I know exactly how old I was when I got my first period.
I was in 6th grade, so I was 11. However, I don’t remember much about the first glimpse of scarlet in my underwear. I’m sure I was upset, frightened, and alarmed. So, you can imagine how unhappy I was when I read this article.
The age you are when you first start menstruating, also known as menarche, has a sizable influence on many factors in your life.
But what’s most concerning is that women who got their period before age 12 are at a higher risk for health issues like both heart disease and breast cancer. Thanks, Aunt Flo!
Researchers from the University of Oxford spent over a decade studying how the menstrual cycle affects a woman’s overall health. And, in 2012, they published their findings in the journal Circulation.
The researchers reanalyzed original data from 117 studies worldwide, including almost 120,000 women with breast cancer, and over 300,000 women without the disease.
They discovered that starting periods earlier had a greater impact on breast cancer risk than finishing periods later did, suggesting that the effects of these factors may not simply reflect the number of reproductive cycles in a woman’s lifetime.
“The size of our study, the wide range of ages considered, and the vascular diseases being examined made it unique and informative,” the study’s lead author Dr. Dexter Canoy said in 2014.
“Childhood obesity, widespread in many industrialized countries, is linked particularly to the early age at which the first menstrual cycle occurs. The research team consistently found throughout the study that those who were healthy and lean had a first menstruation age closer to 13 than those who were overweight or obese.”
Dr. Gillian Reeves of the Cancer Epidemiology Unit at the University of Oxford, and a lead researcher on the study, added, “Our new research should help us towards a better understanding of the way in which female sex hormones affect breast cancer risk.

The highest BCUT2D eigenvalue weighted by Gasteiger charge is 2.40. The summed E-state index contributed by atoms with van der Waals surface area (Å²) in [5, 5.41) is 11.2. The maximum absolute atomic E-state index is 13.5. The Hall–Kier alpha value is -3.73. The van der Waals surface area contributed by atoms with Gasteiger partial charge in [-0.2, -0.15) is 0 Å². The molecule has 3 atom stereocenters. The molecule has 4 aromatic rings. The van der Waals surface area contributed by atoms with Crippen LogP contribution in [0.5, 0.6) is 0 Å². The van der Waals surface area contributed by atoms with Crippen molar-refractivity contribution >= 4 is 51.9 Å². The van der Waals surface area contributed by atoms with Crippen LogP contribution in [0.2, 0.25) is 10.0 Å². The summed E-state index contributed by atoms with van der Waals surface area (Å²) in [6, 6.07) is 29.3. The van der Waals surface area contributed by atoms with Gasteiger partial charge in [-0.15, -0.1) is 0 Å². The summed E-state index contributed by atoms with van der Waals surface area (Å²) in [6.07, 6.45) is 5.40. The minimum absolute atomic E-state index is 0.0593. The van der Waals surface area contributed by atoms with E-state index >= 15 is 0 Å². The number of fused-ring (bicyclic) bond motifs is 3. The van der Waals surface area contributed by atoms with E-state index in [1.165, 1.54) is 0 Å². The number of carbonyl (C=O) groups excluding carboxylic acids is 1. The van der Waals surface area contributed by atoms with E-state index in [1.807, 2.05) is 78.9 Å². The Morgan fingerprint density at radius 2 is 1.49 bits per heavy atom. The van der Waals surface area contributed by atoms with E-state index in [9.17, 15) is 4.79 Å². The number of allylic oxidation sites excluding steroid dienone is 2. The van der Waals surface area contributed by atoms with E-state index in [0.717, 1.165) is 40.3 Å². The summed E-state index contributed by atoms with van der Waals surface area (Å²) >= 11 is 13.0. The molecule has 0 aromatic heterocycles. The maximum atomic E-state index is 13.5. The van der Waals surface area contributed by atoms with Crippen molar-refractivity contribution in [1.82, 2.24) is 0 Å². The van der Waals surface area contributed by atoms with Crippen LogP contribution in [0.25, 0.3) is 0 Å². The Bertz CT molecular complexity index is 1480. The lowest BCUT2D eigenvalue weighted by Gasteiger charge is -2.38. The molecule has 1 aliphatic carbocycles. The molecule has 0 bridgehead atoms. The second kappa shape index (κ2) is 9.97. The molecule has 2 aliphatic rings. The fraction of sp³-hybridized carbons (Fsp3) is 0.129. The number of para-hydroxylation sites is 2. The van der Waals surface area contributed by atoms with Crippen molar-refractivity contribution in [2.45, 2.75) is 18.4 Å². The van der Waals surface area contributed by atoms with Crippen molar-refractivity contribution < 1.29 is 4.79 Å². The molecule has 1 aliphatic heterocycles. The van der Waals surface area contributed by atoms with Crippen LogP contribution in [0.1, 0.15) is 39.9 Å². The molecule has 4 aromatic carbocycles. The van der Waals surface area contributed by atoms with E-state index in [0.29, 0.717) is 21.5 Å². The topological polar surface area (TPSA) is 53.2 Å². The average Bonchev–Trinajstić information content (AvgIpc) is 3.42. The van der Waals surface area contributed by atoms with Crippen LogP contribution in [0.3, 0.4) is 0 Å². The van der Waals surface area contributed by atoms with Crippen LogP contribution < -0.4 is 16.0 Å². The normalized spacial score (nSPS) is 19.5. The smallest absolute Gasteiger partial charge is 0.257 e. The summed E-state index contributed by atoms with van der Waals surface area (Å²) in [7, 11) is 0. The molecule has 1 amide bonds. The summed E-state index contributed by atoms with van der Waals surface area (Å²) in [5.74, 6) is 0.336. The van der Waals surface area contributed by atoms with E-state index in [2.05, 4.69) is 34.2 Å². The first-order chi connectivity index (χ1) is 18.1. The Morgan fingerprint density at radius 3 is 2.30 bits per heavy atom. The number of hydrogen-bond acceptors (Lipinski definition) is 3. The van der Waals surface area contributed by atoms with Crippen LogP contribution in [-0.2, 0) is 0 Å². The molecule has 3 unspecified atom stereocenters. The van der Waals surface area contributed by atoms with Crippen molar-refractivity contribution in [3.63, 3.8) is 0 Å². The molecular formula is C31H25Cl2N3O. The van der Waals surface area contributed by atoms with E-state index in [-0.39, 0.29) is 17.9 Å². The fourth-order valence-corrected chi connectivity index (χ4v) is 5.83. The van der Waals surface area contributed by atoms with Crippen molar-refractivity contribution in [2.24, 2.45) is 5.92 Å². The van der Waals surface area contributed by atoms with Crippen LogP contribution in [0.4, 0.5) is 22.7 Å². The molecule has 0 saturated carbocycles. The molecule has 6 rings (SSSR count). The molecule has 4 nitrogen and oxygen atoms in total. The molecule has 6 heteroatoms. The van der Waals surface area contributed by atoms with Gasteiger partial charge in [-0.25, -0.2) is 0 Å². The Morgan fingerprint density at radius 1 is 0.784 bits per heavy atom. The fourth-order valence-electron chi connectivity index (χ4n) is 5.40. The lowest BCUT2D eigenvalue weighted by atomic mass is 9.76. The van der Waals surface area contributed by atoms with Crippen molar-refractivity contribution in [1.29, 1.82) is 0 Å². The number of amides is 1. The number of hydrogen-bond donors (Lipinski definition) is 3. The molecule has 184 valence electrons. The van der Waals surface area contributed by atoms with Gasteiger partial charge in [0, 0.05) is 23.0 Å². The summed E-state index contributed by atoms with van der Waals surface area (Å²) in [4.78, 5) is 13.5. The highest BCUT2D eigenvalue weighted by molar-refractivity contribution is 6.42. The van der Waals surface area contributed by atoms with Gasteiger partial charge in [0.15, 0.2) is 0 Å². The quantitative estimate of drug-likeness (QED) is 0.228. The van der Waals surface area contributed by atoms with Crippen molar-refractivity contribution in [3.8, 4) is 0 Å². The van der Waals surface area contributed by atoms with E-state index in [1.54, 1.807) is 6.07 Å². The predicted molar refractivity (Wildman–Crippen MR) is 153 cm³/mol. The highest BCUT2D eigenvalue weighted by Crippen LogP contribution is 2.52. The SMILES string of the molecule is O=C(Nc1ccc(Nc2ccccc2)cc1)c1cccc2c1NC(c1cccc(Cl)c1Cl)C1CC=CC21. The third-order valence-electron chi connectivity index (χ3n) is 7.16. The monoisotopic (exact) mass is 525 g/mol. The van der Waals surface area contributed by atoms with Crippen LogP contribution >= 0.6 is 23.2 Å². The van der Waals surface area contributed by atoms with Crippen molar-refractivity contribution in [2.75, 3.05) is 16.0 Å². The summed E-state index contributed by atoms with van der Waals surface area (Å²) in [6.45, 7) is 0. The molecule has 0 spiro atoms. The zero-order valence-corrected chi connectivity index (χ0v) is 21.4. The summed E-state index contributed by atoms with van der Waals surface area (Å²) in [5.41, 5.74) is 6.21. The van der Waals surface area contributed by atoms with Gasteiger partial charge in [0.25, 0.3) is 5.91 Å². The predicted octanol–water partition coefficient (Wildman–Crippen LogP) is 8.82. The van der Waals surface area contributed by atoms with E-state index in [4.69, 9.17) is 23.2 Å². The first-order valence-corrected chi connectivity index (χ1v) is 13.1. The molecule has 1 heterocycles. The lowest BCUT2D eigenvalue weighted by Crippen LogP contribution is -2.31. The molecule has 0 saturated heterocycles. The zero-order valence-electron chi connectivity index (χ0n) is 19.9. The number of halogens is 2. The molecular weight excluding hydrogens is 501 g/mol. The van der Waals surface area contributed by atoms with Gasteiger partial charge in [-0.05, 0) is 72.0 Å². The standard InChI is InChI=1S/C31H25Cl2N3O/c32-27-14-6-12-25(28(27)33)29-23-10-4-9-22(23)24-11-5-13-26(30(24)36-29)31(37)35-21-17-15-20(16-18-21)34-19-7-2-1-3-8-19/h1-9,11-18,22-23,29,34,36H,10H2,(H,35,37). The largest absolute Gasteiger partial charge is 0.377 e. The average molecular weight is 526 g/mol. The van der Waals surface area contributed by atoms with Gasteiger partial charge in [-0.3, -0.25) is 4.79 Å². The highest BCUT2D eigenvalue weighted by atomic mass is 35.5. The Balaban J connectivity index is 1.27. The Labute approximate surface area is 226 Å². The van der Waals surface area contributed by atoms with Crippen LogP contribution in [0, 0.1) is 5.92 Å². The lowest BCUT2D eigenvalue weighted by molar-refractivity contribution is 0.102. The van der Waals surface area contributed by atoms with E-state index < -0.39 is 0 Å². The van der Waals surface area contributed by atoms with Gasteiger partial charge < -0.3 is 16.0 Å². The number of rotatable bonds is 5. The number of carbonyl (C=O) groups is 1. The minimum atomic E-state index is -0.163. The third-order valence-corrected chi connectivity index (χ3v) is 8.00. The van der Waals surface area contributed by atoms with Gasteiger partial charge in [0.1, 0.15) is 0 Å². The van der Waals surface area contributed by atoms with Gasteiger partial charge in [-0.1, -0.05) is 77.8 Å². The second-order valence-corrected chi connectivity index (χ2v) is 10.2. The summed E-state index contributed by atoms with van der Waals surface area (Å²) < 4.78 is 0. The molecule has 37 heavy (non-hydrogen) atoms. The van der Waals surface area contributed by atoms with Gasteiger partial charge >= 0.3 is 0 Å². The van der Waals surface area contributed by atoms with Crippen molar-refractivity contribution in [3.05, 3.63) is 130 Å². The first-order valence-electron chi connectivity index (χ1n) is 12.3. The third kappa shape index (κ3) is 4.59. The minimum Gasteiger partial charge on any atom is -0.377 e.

We already knew that hormones associated with reproduction have a big impact on breast cancer risk, and that starting periods early and having a late menopause increase risk. But these findings suggest that sex hormone levels may be more relevant for specific types of breast cancer — ER-positive tumors, and lobular, rather than ductal tumors.”
The head of health information at Cancer Research UK, Hazel Nunn, stated, “Even though women can’t control the age they start their period, there are many things they can do to reduce their breast cancer risk. Keeping a healthy weight, cutting back on alcohol, and having a more active lifestyle will all help to prevent the disease developing.”
Researchers also found that the later a woman finishes having periods (one year without periods and you’re in menopause), the more at risk she is for developing breast cancer.
The research showed that the more exposure to hormones, the more likely your body will develop breast cancer.
The Susan G. Komen Breast Cancer Foundation’s research had similar findings. They found that the risk of getting breast cancer rose 15-20 percent for women who began their periods before the age of 11 than for women who started getting their periods at 15 or older.
Their research explained that a woman’s lifestyle and her overall health may impact how much estrogen she carries and when she starts her period.
When you’re a young girl getting your period for the first time, the idea that your own body chemistry is now putting you at risk for things like heart disease and breast cancer is the last thing that enters your mind.